Penn wrestling clinches three NCAA Tournament berths
Thomas, Wukie, Kent all shine at Penn-hosted EIWA championship meet
March 10, 2014, 12:34 am · Updated March 10, 2014, 12:46 am·
Michele Ozer | DP
Ask any wrestler, and he’ll tell you nothing is more important than being the champion.
But even without an individual winner at this year’s edition of the Eastern Intercollegiate Wrestling Association Championships, Penn wrestling is still feeling pretty good about its performance.
“Obviously some guys are pretty disappointed in their results but it was a heck of a tournament,” coach Rob Eiter said. “It’s not that they didn’t fight, it’s just that we came up on the short end with some of the guys and others did great.
“Brad Wukie came pretty much out of nowhere and he’s a finalist. Lorenzo Thomas - that’s the best I’ve seen him wrestle all year.”
Wukie, a senior who entered the tournament as the No. 8 seed in the 174-pound weightclass, won three in a row over the course of two days, including a 6-3 victory over No. 5 seed Brian Harvey of Army in the semifinals. This allowed him to secure an automatic bid to the 2014 NCAA Championships, which will take place in two weeks at Oklahoma City.
In his final bout, Wukie faced Navy’s No. 3 seed Mathew Miller, who is ranked No. 14 in the nation. Miller quickly won the bout with a fall at 2:46, but Wukie is confident that he can get over that mishap and perform better at NCAAs.
“If I’m on top of my game, I don’t think anybody can wrestle me,” Wukie said.
The finals matchup at 184 pounds featured a much-anticipated rematch between Thomas, the No. 2 seed and No. 12 wrestler at the weightclass in the nation, and No. 3 Gabe Dean of Cornell, the No. 1 seed. Earlier this year, Dean defeated Thomas, 7-5, at a dual meet between the Big Red and the Red and Blue.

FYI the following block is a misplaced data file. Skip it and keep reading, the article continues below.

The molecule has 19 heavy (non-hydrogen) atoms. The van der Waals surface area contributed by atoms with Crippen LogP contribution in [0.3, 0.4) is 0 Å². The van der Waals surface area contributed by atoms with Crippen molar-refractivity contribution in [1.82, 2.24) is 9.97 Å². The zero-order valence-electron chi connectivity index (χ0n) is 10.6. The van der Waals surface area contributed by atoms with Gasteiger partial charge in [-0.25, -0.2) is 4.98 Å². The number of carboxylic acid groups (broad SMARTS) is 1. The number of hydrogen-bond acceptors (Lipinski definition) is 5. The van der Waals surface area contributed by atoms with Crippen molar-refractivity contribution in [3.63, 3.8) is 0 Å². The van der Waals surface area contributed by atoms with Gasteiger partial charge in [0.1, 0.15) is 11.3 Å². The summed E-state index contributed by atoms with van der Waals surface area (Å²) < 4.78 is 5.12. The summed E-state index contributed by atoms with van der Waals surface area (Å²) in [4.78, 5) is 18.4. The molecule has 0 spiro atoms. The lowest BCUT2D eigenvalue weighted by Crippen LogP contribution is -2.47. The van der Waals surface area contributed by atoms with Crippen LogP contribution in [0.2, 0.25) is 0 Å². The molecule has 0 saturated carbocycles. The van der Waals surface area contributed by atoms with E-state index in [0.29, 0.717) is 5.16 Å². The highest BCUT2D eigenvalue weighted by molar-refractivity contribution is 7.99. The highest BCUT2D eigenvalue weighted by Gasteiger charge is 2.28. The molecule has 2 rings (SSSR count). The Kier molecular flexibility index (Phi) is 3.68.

This time around, Dean once again emerged victorious by a two-point margin, 3-1. The key moment of the bout was a controversial call by the referee to award a takedown to Dean in the middle of the second period - just moments after Thomas came close to taking Dean down himself.
“He shot and was trying to get to the double, I had the whizzer in but the ref called two,” Thomas said. “I don’t think it was two but it doesn’t matter, it’s behind us now.”
“When the official awarded two points for a takedown, technically it wasn’t a takedown. As wrestling continued and the Cornell kid threw his leg on the other side - that was a takedown,” Eiter explained. “The [new protest rule] is the position that you protest, if you win that protest, everything after that stops, and I was protesting when the two points were awarded because everybody in the gym saw [the ref] throw up two before the leg was in.”
However, Eiter doesn’t believe the refereeing is the sole reason why Thomas ultimately fell short.
“Lorenzo had some opportunities to score and he didn’t, the Cornell kid was definitely more aggressive in that match so we got to work on that,” Eiter said.
Wukie and Thomas will be joined at the NCAAs by Casey Kent, who entered the tournament as the No. 3 seed in the 165-pound weightclass and gained an automatic bid to the national tournament by virtue of his fourth place finish.
The season is not yet over for Penn’s other wrestlers, who could still potentially go to the NCAAs with an at-large bid.
The Quakers know some things will have to change for them to come back victorious from the Sooner State.
“I think we need to raise our intensity a little bit, obviously yesterday we had a really slow start in the morning and that hurt,” Eiter said. “You can’t come out and ease into the tournament because one loss puts you in a very difficult position to come back.”
There can only be one champion, so it's now or never for Wukie and his teammates to be on top of their game.